How’s this for a frightening thought? By this point last year, the eventual Best Picture Oscar winner had already hit movie theaters. So what’s next year’s winner going to be? Sex and the City 2? Valentine’s Day? Jonah Hex? Yikes. Is there any chance we can start 2010 over?
Granted, big awards-baiting films usually come out in the final three months of the year. But considering two of 2010’s ten Best Picture nominees (The Hurt Locker and Up) were released before the end of June, it’s only natural to wonder whether any films from the first half of this year could end up making the cut come next January. Most Oscar watchers are finding the pickings exceedingly slim. Says one Academy member, “I wouldn’t be surprised if nine of the ten Best Picture nominees come out of the second half of the year.”
The first six months of the year haven’t been completely barren, though. Sundance favorite Winter’s Bone has earned fantastic reviews, particularly for young star Jennifer Lawrence’s breakout turn, while a handful of other performances—Michael Douglas in Solitary Man, Vanessa Redgrave in Letters to Juliet—have an outside shot at being remembered at the end of the year. The hilarious and surprisingly moving Joan Rivers—A Piece of Work has also emerged as an early documentary favorite. But what little Oscar buzz there is so far revolves around Toy Story 3, which boasts an astounding 91 score on Metacritic and delivers eye candy and emotional heft in equal measure.
So how can Pixar maintain momentum from June all the way through Oscar night next February? Their strategy is to remain calm, cool, and collected. “I don’t know what we can do but wait at this point and hope for what happened with Up, which is that the movie just kept going,” says Tony Angellotti, who orchestrates Pixar’s Oscar campaigns. “We haven’t even had our first meeting yet.”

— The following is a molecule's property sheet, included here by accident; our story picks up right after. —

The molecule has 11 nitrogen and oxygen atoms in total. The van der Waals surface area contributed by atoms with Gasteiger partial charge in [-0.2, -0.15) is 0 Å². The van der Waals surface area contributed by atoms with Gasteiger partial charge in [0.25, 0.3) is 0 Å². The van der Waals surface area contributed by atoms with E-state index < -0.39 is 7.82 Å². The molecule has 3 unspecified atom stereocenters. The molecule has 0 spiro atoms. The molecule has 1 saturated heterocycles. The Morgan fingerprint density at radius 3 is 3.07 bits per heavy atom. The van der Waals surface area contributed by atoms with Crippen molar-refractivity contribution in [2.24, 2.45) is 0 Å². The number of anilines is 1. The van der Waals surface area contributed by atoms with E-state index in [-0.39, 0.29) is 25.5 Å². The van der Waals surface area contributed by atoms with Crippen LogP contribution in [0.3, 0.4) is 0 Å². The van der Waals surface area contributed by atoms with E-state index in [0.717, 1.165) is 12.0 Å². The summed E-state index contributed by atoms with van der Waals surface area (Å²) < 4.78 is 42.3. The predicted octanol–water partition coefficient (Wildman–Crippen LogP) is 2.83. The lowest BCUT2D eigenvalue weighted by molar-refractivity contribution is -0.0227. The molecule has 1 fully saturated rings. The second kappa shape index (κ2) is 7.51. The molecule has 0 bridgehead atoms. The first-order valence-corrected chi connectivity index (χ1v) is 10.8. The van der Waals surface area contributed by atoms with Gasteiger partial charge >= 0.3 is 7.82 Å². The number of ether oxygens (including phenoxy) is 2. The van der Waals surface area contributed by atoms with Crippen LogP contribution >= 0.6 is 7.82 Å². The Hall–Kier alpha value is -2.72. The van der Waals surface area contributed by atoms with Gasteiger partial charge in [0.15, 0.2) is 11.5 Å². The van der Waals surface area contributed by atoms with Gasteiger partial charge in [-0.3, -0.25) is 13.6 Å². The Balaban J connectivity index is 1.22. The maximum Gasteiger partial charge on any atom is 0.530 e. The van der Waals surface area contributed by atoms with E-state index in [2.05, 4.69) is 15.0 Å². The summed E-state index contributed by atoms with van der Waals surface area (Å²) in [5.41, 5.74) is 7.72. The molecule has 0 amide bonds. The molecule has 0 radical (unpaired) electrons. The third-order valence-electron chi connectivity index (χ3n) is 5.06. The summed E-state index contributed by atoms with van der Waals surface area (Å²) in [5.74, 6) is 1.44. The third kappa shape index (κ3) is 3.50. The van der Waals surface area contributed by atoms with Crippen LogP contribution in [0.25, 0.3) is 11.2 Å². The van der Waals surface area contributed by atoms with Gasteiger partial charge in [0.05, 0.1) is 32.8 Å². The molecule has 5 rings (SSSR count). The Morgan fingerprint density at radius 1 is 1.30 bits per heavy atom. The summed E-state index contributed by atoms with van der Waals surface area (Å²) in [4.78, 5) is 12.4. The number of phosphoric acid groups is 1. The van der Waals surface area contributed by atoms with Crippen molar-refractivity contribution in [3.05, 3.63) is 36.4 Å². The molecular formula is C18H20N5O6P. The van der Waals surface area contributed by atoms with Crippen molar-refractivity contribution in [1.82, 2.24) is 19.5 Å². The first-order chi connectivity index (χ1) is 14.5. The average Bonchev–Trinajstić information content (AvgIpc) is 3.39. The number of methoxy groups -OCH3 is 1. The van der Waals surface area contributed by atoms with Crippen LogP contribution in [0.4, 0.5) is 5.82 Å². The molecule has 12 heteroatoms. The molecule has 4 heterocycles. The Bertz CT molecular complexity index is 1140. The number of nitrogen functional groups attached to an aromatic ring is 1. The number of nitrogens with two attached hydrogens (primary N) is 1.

Pixar’s pulse may quicken in the coming weeks if a pair of July releases find themselves in the awards hunt. After just missing out on a Best Picture nod with The Dark Knight, Christopher Nolan returns with the smart, inventive thriller Inception—and as District 9 proved, a smart, inventive thriller can catch the Academy’s attention in a ten-picture race. Meanwhile, the intimate indie The Kids Are All Right—in which Annette Bening and Julianne Moore play a couple whose lives are turned upside down when their teenage children seek out their sperm-donor father—is buoyed by its unique premise, sharp writing, and affecting performances by the entire cast. “This movie really came from a personal, passionate, original place,” costar Mark Ruffalo tells EW. “It wasn’t thought of in a boardroom or in a focus group before it was written. It wasn’t made to sell toys or videogames. A lot of movies are put together through marketing. That’s why there are so many s— movies out there.” Here’s hoping the last six months of the year can turn that around. (Additional reporting by Carrie Bell)